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Protecting seeds from being eaten by insects right after planting — The Grow Network Community
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Protecting seeds from being eaten by insects right after planting

solaronsolaron Posts: 2 ✭✭✭

I live in Costa Rica and have no experience farming. But that's about to change as I'll be planting some corn very soon. The locals tell me I need to put something around the seeds to keep insects from eating them in the beginning. Those like myself who favor natural methods, recommend lime, the others, chemicals. Any feedback or other recommendations?

Comments

  • toreytorey Posts: 2,328 admin
    edited August 2020

    @solaron Welcome to TGN's forum!

    If you can find out which insect(s) might be eating the seeds, it could help narrow down a natural solutions specific to the insect(s). Is corn a popular crop for Costa Rica? What other crops do well in your area? Perhaps there is a crop you could start with that has less issues with insect problems.

    Learn from experienced gardeners and farmers in your area. Do you have a farmers market or some other type of Co-op?

    Good luck with your first garden efforts!

  • solaronsolaron Posts: 2 ✭✭✭

    Thanks Torey. I forgot to check for replies, so a couple days went by. Supposedly the problem is ants and birds. But I suspect in the term ants, are included plenty of other insects.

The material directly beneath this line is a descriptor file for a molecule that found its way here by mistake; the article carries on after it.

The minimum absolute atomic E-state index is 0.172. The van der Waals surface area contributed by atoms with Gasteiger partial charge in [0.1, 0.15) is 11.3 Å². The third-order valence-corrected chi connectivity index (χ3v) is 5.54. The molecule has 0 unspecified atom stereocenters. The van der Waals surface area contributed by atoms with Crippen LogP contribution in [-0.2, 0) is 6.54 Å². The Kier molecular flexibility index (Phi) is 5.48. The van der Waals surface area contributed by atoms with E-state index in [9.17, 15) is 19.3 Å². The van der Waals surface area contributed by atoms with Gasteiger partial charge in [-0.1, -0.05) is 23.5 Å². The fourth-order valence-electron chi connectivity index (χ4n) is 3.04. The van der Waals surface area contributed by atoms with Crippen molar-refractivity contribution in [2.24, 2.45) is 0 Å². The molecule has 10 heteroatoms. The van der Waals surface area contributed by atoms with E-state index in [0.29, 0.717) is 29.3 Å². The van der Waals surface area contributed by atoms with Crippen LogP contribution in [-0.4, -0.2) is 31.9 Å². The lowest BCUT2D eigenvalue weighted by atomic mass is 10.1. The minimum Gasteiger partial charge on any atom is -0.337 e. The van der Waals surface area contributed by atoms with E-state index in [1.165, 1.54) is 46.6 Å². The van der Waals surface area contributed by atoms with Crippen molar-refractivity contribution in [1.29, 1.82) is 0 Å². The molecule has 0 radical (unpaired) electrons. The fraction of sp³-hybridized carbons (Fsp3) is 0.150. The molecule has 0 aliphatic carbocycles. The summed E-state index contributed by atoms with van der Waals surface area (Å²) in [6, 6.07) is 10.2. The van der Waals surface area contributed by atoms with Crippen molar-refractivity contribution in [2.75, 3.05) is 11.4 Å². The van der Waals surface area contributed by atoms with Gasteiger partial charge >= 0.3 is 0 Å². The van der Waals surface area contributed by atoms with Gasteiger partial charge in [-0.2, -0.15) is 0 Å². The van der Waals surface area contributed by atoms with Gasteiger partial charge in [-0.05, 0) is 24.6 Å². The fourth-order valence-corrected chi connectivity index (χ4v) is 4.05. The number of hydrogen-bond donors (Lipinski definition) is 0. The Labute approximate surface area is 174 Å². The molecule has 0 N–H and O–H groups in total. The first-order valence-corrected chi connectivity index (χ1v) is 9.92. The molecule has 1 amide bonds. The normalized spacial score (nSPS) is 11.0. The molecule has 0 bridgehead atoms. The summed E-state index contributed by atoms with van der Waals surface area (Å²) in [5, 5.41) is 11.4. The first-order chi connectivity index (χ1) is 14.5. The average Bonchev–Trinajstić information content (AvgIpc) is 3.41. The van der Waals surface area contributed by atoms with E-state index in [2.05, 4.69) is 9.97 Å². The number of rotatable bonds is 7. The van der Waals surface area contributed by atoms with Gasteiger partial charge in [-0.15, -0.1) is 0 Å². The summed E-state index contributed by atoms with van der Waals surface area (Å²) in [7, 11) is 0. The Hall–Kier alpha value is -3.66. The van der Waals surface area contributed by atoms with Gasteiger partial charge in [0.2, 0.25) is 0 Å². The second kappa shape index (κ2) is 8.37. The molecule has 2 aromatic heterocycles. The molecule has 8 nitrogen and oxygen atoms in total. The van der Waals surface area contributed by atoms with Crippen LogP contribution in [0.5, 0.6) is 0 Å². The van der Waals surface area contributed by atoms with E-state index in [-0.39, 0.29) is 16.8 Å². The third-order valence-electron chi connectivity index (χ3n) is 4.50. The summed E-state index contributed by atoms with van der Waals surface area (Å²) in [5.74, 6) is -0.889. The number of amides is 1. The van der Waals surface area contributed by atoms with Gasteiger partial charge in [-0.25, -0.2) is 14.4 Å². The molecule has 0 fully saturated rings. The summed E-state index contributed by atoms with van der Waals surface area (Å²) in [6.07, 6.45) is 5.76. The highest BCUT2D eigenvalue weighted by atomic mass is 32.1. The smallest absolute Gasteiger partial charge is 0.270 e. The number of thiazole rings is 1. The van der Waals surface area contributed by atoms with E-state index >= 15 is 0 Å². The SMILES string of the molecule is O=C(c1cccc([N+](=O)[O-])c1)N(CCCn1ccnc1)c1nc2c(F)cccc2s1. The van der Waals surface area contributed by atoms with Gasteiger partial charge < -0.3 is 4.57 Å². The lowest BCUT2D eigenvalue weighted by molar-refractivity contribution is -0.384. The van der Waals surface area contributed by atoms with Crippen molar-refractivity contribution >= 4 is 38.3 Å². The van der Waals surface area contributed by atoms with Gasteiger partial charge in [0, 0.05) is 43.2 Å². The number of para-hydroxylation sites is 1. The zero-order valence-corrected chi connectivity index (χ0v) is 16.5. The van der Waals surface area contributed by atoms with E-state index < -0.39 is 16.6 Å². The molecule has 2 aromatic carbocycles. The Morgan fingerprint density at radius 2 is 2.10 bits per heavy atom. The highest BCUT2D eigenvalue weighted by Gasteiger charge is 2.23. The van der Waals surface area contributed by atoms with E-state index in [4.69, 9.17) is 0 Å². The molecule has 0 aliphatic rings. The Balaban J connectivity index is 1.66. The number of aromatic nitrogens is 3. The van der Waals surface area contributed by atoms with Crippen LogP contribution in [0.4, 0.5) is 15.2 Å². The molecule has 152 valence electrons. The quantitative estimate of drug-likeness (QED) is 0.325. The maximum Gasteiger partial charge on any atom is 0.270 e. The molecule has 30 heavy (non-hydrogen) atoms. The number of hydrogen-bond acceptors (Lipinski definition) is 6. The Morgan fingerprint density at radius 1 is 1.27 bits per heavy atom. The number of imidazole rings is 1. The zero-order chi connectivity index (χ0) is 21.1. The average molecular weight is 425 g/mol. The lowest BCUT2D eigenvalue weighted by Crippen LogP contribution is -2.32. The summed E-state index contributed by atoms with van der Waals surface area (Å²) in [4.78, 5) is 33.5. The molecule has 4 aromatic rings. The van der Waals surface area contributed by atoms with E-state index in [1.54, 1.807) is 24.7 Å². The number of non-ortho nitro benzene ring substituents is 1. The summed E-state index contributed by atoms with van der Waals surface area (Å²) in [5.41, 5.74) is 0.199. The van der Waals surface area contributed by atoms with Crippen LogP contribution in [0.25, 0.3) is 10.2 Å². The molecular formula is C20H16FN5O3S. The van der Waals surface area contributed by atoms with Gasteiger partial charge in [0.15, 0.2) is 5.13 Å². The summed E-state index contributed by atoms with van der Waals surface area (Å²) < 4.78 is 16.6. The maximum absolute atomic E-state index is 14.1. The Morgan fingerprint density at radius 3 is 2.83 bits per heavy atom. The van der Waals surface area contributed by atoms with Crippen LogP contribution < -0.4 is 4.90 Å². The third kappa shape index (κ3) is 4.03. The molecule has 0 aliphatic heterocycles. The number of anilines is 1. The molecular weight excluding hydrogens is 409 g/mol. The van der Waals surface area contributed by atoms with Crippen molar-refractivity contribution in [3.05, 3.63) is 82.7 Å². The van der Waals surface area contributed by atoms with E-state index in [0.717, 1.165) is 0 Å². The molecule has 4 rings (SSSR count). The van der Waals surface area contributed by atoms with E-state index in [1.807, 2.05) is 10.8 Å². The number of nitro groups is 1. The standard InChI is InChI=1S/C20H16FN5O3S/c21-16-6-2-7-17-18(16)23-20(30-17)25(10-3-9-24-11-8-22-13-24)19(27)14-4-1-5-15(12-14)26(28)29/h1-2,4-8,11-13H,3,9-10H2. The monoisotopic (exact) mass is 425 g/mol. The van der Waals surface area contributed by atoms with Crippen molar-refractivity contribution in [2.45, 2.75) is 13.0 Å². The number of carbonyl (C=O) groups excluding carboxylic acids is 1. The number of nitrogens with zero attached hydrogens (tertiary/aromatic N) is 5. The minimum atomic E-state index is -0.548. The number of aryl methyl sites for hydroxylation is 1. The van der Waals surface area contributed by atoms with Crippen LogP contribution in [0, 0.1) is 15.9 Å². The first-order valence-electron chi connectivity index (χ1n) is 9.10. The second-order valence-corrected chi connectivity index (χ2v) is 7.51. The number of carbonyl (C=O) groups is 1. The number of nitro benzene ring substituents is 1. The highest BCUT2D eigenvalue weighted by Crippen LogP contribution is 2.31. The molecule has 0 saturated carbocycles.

Corn is very popular here. Pineapples too since they like the naturally acidic soil where I live. I didn't count them, since they require almost zero upkeep, but I have planted nearly 100, so I guess I'm actually moving on to crop #2.

    There's no shortage of local corn growers, but the ones I know have been hoodwinked into thinking chemical agriculture is a necessity, so I'm not seeking their advice about seed preparation, etc.

    Since I didn't know what to do, but wanted to get the corn planted during the waxing moon/beginning of full moon (or wait for the new moon, but I don't actually want to wait), I'd planned to do it yesterday, but it didn't work out so we'll be doing it tomorrow.

    The plan is to finely chop up the existing vegetation, which there's a lot of, put some lime (cal in spanish) on the soil as the deterrent, and plant the corn.

    Though I have no idea if it's an advantage or handicap, I pre-soaked the seeds, and since we were going to plant yesterday but didn't, the presoaking has turned into sprouting and now they have 1/2"+ tails.

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